Wednesday, February 5, 2014

Kessler: FBI Break-In Undercuts NSA Critics

Ronald Kessler, veteran journalist and author of The Secrets of the FBI, offers a good piece in the Washington Times on the differences between the FBI's past abuses and NSA's current surveillance programs.

Now that the burglars have come forward, critics of the National Security Agency surveillance programs have pounced on the 1971 Pennsylvania break-in that unearthed FBI abuses to bolster their argument that contractor Edward Snowden did a public service by publicly revealing NSA surveillance methods.

The truth is quite the opposite.

The FBI documents stolen from the bureau's resident agency in Media, Pa., opened a window on real abuses at a time when members of Congress not only did not conduct oversight of intelligence agencies, but affirmatively did not want to know what those agencies were doing.

Together with documents later obtained by NBC correspondent Carl Stern, the material painted a picture of an FBI that was conducting surveillance of Americans to stifle political dissent. Instead of using the existing laws to prosecute violators, the FBI engaged in a range of improper or illegal acts to harass targets.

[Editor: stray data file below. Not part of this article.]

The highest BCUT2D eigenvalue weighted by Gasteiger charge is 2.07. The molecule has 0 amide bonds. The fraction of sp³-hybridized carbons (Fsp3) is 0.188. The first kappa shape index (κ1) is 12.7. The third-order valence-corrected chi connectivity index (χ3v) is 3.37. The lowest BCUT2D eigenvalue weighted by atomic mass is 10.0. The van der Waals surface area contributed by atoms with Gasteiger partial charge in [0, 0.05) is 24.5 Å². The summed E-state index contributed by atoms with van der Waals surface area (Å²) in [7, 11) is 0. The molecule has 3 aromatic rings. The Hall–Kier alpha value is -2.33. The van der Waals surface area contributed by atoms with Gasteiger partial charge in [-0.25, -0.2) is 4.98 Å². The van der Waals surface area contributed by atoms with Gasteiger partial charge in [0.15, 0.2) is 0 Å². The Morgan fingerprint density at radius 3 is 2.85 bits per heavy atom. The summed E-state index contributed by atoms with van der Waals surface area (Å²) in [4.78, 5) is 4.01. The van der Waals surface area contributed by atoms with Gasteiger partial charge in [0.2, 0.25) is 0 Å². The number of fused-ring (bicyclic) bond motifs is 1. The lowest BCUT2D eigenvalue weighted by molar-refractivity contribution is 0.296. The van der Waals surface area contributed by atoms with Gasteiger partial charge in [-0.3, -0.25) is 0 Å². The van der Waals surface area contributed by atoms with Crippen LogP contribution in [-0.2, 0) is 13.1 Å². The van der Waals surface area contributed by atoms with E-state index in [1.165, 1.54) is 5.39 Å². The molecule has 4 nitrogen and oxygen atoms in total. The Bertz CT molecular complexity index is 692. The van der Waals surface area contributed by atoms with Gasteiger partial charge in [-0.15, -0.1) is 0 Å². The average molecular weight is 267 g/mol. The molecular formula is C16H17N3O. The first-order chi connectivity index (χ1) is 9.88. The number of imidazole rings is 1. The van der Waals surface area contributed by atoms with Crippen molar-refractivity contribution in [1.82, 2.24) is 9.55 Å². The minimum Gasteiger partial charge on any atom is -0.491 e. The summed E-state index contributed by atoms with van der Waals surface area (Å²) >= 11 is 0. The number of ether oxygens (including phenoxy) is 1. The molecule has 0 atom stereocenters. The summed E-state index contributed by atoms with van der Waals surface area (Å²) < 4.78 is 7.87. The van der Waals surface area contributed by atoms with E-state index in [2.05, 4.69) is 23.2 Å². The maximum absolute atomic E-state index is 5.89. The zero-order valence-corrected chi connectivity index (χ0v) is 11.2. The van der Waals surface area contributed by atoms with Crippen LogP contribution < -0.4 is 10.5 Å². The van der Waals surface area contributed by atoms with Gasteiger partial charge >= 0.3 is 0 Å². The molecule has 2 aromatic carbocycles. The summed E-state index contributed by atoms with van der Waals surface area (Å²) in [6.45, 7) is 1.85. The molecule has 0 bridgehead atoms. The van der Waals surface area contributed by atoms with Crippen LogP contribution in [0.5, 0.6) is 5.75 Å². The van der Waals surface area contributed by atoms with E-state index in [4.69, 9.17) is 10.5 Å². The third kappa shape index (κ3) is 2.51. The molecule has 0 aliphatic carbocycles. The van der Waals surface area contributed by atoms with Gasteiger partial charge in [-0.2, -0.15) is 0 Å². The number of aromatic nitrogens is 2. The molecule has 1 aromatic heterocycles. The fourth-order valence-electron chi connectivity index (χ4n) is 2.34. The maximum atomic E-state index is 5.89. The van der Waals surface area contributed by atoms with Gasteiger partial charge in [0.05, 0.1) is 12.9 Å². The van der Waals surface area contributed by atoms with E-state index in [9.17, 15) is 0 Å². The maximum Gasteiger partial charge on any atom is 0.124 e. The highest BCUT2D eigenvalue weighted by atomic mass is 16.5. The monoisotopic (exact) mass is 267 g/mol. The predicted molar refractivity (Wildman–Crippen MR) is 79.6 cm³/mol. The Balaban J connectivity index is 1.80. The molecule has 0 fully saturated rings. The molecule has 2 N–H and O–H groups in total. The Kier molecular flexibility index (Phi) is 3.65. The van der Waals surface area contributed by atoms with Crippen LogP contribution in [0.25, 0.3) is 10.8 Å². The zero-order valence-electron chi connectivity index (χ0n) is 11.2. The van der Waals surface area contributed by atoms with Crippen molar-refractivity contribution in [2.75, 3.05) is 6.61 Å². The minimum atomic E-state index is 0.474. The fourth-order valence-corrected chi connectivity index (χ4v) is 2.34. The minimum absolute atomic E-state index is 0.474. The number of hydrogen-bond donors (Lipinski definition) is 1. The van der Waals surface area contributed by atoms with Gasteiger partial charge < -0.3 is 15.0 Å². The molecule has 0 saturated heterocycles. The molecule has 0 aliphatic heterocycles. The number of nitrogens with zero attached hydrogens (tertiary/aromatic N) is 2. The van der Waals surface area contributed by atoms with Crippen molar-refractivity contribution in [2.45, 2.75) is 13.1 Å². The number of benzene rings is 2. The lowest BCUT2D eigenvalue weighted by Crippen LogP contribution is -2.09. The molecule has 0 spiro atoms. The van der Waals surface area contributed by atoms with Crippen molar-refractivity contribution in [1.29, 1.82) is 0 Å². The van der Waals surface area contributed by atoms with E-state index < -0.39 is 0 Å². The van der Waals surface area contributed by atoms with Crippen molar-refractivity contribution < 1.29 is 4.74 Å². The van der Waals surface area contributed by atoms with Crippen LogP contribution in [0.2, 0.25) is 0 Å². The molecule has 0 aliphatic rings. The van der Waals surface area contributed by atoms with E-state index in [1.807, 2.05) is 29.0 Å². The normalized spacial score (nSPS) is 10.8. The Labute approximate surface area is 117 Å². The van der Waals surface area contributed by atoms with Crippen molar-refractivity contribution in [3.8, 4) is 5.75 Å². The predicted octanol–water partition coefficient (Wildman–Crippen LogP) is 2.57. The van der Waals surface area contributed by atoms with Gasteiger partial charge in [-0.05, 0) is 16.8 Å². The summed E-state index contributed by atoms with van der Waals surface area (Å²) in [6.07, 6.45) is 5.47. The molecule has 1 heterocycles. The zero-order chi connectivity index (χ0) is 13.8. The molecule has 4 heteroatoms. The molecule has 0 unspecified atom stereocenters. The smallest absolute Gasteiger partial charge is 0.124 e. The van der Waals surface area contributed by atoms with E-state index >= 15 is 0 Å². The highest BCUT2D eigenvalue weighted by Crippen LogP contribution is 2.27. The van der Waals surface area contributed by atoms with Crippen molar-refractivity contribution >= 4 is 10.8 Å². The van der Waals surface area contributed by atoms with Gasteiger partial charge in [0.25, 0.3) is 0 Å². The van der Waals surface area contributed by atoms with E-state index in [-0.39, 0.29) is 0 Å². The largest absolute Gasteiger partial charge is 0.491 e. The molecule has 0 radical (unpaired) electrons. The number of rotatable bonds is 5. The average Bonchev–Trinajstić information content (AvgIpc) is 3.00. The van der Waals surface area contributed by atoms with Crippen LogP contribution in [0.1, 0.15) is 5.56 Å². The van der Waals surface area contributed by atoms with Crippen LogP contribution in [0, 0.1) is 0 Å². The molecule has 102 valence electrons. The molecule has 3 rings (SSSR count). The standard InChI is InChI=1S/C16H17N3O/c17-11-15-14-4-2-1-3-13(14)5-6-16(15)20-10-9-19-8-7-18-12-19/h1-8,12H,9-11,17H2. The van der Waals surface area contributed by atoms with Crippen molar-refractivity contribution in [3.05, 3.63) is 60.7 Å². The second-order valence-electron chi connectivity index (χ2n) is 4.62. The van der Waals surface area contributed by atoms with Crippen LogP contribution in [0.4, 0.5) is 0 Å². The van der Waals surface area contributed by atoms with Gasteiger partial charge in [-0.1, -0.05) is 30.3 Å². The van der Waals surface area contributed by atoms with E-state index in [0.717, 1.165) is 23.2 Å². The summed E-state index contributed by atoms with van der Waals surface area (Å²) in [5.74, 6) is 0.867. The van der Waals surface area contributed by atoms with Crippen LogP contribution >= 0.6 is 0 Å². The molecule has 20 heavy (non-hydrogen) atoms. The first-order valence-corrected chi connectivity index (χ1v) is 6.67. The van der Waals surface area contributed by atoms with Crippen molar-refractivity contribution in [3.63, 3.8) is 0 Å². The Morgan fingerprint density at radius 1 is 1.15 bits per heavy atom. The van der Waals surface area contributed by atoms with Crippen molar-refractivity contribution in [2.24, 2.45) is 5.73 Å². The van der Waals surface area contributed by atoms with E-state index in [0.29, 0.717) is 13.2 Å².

... The FBI abuses led to reforms that included congressional oversight. Today, not only the House and Senate intelligence committees, but the Foreign Intelligence Surveillance Court scrutinize NSA and FBI surveillance programs.

The top four members of the intelligence committees have issued a bipartisan statement affirming that the NSA’s program to collect telephone metadata of Americans is a “valuable analytical tool” that allows the intelligence community to “connect the dots on emerging or current terrorist threats directed against Americans in the U.S.”

... In contrast to the FBI's activities under Hoover, no abuse — meaning actions taken for political or illegal reasons — has been found in the NSA programs. Critics say they could be abused.

So could any law enforcement action. To follow the critics’ logic, police officers and FBI agents should not carry weapons because they could potentially use them improperly.

... Those who fall for such spin to justify curtailing NSA surveillance programs will have only themselves to blame if the government is unable to connect the dots to stop the next attack, which could wipe out millions of Americans with biological, chemical or nuclear weapons.

You can read the rest of the piece via the below link:

Note: I interviewed Ronald Kessler for Counterterrorism magazine.

You can read the interview via the below link:

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